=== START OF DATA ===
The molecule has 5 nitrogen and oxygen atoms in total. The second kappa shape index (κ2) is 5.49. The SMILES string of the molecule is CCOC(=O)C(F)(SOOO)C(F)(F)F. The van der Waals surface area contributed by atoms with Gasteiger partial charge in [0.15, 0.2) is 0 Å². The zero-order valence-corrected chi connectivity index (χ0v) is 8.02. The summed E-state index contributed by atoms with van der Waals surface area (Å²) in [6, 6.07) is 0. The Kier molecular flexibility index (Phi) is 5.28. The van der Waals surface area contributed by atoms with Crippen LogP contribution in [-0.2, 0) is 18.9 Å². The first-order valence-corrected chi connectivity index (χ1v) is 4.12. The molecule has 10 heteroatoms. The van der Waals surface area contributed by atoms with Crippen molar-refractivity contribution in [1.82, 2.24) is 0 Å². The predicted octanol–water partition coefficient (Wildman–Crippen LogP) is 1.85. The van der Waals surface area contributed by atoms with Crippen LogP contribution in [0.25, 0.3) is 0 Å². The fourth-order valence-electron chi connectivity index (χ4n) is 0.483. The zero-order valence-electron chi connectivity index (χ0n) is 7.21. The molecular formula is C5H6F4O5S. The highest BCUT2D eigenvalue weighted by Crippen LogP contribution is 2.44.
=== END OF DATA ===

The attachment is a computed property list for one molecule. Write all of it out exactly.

The molecule has 5 nitrogen and oxygen atoms in total. The second kappa shape index (κ2) is 5.49. The SMILES string of the molecule is CCOC(=O)C(F)(SOOO)C(F)(F)F. The van der Waals surface area contributed by atoms with Gasteiger partial charge in [0.15, 0.2) is 0 Å². The zero-order valence-corrected chi connectivity index (χ0v) is 8.02. The summed E-state index contributed by atoms with van der Waals surface area (Å²) in [6, 6.07) is 0. The Kier molecular flexibility index (Phi) is 5.28. The van der Waals surface area contributed by atoms with Crippen LogP contribution in [-0.2, 0) is 18.9 Å². The first-order valence-corrected chi connectivity index (χ1v) is 4.12. The molecule has 10 heteroatoms. The van der Waals surface area contributed by atoms with Crippen molar-refractivity contribution in [1.82, 2.24) is 0 Å². The predicted octanol–water partition coefficient (Wildman–Crippen LogP) is 1.85. The van der Waals surface area contributed by atoms with Crippen LogP contribution in [0.25, 0.3) is 0 Å². The fourth-order valence-electron chi connectivity index (χ4n) is 0.483. The zero-order valence-electron chi connectivity index (χ0n) is 7.21. The molecular formula is C5H6F4O5S. The highest BCUT2D eigenvalue weighted by Crippen LogP contribution is 2.44.